The role of the nucleus accumbens in learned approach behavior diminishes with training

Veronica Dobrovitsky, Mark O. West, Jon C. Horvitz

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5 Scopus citations


Nucleus accumbens dopamine plays a key role in reward-directed approach. Past findings suggest that dopamine's role in the expression of learned behavior diminishes with extended training. However, little is known about the central substrates that mediate the shift to dopamine-independent reward approach. In the present study, rats approached and inserted the head into a reward compartment in response to a cue signaling food delivery. On days 4 and 5 of 28-trial-per-day sessions, D1 receptor antagonist R(+)-7-chloro-8-hydroxy-3-methyl-1-phenyl-2,3,4,5-tetrahydro-1H-3-benzazepine hydrochloride (SCH23390) infused to the NAc core reduced the probability and speed of cued approach. The disruptive effect of D1 receptor blockade was specific to the nucleus accumbens core and not seen with drug infusions to nearby dopamine target regions. In rats that received drug infusions after extended training (days 10 or 11), accumbens core D1 receptor blockade produced little effect on the expression of the same behavior. These results could have been due to a continued accumbens mediation of cued approach even after the behavior had become independent of accumbens D1 receptors. However, accumbens core ionotropic glutamate receptor blockade disrupted cued approach during early but not late stages of training, similar to the effects of D1 antagonist infusions. The results suggest that with extended training, a nucleus accumbens D1-dependent behavior becomes less dependent not only on nucleus accumbens D1 transmission but also on excitatory transmission in the nucleus accumbens. These findings fill an important gap in a growing literature on reorganization of striatal function over the course of training.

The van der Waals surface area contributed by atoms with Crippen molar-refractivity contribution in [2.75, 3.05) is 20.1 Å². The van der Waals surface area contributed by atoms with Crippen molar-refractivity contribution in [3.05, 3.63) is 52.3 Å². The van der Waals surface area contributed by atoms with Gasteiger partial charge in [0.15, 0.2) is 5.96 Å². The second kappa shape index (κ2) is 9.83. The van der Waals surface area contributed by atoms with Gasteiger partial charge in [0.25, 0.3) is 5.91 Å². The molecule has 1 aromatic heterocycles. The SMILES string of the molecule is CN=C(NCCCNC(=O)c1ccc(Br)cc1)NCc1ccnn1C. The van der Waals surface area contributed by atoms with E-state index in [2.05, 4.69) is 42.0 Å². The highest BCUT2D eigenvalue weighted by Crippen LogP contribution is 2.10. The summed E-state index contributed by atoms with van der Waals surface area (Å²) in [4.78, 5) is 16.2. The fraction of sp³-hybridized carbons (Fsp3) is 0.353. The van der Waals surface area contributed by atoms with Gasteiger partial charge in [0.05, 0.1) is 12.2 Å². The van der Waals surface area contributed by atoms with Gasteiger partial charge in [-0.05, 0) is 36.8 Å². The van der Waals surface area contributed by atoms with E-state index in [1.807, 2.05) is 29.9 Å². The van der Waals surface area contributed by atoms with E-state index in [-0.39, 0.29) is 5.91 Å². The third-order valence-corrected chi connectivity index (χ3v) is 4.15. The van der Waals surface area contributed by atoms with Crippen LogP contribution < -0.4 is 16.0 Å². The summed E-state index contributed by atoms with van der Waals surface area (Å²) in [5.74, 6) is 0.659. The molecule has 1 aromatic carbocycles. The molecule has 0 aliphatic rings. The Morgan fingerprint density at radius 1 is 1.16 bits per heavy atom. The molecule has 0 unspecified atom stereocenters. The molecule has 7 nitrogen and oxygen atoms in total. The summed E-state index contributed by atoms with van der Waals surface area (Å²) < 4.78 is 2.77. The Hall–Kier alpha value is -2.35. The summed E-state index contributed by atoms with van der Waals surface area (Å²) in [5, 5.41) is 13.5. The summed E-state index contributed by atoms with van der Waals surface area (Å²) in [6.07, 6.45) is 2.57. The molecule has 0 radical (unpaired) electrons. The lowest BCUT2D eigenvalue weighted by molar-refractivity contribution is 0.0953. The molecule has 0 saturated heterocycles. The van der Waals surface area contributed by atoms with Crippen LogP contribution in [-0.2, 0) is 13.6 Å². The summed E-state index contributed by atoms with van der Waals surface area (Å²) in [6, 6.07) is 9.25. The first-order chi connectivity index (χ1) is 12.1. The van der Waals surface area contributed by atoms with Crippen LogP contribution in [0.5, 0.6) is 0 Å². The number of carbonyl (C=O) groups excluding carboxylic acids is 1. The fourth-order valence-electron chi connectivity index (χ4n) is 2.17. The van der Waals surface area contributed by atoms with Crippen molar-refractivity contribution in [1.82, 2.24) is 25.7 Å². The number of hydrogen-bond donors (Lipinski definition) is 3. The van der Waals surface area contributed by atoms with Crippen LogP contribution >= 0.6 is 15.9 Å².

Original languageEnglish (US)
Pages (from-to)3403-3415
Number of pages13
JournalEuropean Journal of Neuroscience
Issue number9
StatePublished - Nov 1 2019

All Science Journal Classification (ASJC) codes

  • General Neuroscience


  • D1 receptor
  • core
  • dopamine
  • expression
  • pavlovian
  • ventral striatum


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